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Please use this identifier to cite or link to this item: http://hdl.handle.net/1807/24695

Title: Development of Neuronal Responses to Frequency-modulated Tones in Chinchilla Auditory Cortex
Authors: Brown, Trecia
Advisor: Harrison, Robert
Department: Physiology
Keywords: FM sweeps
development
direction selectivity
acoustic exposure
speed selectivity
conditioning
Issue Date: 5-Aug-2010
Abstract: A central issue in auditory research is how the auditory brain encodes complex stimuli. However, the process by which the auditory cortex interprets complex sounds during development and the extent to which cortical organization can be manipulated by complex stimulation is still undetermined. We have addressed this gap in the following three studies. First, we characterized the responses of cortical neurons in adult chinchillas to frequency-modulated (FM) stimulation. Next, we asked whether FM coding at the cortical level is innate or if its development is influenced by normal postnatal environmental experience. Finally, we investigated the effect of sustained neonatal FM sweep exposure on the development of cortical responses to tonal and FM stimuli. In our adult study, results indicated that >90% of sampled neurons were responsive to FM sweeps. The population preference was for upward FM sweeps and for medium to fast speeds ( 0.3 kHz/ms). Three types of temporal response patterns were observed: a single peak at sweep onset/offset (‘onset’) and a single peak (‘late’) or multiple peaks (‘burst’) during the sweep. ‘Late’ units expressed the highest direction and speed selectivity; ‘onset’ units were selective only for direction and ‘burst’ units were selective for neither direction nor speed. In our developmental study, our results showed a significant developmental increase in FM direction selectivity. However, FM speed selectivity appeared to be established early in development. In our developmental plasticity study, we hypothesized that constant FM exposure would increase the proportion of auditory neurons that are selectively responsive to the conditioning FM sweep. However, our results showed that while tonal response latencies increased after the exposure period, the conditioning stimulus had minimal effect on the FM direction preferences of cortical neurons and decreased overall neuronal FM speed selectivity. In conclusion, we suggest that chinchilla auditory cortical neurons are not uniquely activated by FM sounds but that FM responses are largely predictable based on how changing frequency stimuli interact with the receptive fields of these neurons. We also propose that the development of FM direction sensitivity is experience-independent and that perhaps normal acoustic experience is required to maintain FM speed tuning.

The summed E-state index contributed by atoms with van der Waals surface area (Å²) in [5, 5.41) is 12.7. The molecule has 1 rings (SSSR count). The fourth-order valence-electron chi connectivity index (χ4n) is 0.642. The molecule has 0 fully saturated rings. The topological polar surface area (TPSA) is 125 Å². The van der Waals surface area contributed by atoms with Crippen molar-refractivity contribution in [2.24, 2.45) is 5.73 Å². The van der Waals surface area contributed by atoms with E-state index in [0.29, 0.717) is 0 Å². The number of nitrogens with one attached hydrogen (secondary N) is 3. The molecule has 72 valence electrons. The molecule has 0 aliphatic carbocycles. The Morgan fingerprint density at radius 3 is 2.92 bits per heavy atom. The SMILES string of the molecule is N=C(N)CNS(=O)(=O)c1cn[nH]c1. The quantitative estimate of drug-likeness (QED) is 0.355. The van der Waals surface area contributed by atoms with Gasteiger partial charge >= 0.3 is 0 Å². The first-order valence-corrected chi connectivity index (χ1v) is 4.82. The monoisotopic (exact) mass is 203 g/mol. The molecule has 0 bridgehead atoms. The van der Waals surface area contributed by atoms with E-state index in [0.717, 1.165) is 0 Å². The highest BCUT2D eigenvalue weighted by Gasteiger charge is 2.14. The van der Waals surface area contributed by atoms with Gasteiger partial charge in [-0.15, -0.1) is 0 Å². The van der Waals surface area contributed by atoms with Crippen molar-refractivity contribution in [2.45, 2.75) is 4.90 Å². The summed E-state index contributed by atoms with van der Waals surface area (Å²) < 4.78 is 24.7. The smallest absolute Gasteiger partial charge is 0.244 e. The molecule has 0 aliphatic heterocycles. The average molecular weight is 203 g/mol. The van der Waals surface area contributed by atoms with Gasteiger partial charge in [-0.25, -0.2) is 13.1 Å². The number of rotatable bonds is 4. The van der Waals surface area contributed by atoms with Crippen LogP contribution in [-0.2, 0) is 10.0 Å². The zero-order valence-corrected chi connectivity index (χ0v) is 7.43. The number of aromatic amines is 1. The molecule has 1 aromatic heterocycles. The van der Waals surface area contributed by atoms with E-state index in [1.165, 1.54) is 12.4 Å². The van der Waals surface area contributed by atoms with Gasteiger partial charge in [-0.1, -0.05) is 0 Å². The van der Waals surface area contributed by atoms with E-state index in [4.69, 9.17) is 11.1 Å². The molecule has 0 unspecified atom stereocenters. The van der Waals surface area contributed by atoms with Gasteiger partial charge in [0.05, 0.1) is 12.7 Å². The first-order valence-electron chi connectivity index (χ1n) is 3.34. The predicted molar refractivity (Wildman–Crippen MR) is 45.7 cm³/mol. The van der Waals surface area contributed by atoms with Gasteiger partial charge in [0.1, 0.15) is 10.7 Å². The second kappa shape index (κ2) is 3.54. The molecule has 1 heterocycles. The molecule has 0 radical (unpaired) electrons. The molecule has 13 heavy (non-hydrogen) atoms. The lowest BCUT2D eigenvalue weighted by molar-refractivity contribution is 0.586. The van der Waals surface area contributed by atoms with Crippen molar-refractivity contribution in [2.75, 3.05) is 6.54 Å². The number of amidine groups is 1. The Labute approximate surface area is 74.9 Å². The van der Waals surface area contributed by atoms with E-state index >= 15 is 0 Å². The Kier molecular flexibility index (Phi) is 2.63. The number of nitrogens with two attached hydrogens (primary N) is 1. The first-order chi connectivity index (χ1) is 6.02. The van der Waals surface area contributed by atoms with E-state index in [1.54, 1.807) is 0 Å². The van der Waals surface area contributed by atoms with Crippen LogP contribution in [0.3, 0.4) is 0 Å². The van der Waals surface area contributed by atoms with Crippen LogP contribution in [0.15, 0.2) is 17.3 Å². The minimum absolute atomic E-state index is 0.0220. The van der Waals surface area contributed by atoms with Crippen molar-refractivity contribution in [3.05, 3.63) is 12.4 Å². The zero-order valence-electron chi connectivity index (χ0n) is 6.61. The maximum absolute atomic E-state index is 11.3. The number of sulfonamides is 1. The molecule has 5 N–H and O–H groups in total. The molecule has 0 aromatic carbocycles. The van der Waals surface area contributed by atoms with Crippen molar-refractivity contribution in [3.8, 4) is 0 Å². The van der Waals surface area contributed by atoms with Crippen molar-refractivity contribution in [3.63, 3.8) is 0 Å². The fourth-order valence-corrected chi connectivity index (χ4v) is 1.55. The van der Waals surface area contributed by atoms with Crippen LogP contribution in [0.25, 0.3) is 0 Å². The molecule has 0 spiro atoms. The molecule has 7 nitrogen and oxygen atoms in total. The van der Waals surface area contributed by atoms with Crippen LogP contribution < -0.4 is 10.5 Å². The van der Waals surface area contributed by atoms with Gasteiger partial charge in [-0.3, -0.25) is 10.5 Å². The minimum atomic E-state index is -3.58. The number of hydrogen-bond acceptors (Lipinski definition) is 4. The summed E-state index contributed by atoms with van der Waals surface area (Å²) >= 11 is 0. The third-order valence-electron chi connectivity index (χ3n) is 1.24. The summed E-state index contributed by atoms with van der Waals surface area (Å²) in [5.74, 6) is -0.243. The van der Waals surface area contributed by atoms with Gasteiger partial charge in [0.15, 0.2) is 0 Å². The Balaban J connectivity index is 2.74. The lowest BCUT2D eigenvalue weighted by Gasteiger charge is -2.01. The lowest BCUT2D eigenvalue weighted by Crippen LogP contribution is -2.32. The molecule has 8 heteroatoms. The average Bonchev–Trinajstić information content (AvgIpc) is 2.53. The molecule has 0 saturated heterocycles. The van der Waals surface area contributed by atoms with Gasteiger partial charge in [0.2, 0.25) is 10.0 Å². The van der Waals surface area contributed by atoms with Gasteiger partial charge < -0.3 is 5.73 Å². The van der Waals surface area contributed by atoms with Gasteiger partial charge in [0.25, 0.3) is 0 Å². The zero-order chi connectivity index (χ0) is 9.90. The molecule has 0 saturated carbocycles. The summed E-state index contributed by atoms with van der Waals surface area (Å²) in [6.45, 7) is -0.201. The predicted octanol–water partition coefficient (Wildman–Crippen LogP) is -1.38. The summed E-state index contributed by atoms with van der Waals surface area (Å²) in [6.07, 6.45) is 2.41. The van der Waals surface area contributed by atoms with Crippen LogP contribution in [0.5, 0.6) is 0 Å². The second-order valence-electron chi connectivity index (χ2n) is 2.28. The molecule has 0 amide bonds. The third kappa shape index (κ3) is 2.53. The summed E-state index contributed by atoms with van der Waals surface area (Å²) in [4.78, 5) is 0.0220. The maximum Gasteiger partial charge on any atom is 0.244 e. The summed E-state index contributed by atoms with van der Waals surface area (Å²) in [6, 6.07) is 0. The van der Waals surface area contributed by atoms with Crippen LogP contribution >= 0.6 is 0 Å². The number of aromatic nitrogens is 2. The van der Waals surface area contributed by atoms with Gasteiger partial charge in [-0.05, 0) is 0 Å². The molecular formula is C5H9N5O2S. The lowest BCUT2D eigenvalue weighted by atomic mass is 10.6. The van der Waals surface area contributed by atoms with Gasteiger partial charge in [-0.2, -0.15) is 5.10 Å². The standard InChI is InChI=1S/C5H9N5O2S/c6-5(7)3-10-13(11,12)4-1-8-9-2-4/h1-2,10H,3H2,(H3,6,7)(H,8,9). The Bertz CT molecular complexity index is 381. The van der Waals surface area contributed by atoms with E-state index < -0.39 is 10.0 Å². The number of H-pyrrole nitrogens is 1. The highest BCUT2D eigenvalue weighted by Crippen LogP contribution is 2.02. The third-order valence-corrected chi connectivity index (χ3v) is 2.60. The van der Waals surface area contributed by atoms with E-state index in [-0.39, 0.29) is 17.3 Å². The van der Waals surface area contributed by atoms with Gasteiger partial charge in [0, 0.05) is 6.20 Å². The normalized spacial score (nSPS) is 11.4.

URI: http://hdl.handle.net/1807/24695
Appears in Collections:Doctoral
Department of Physiology - Doctoral theses

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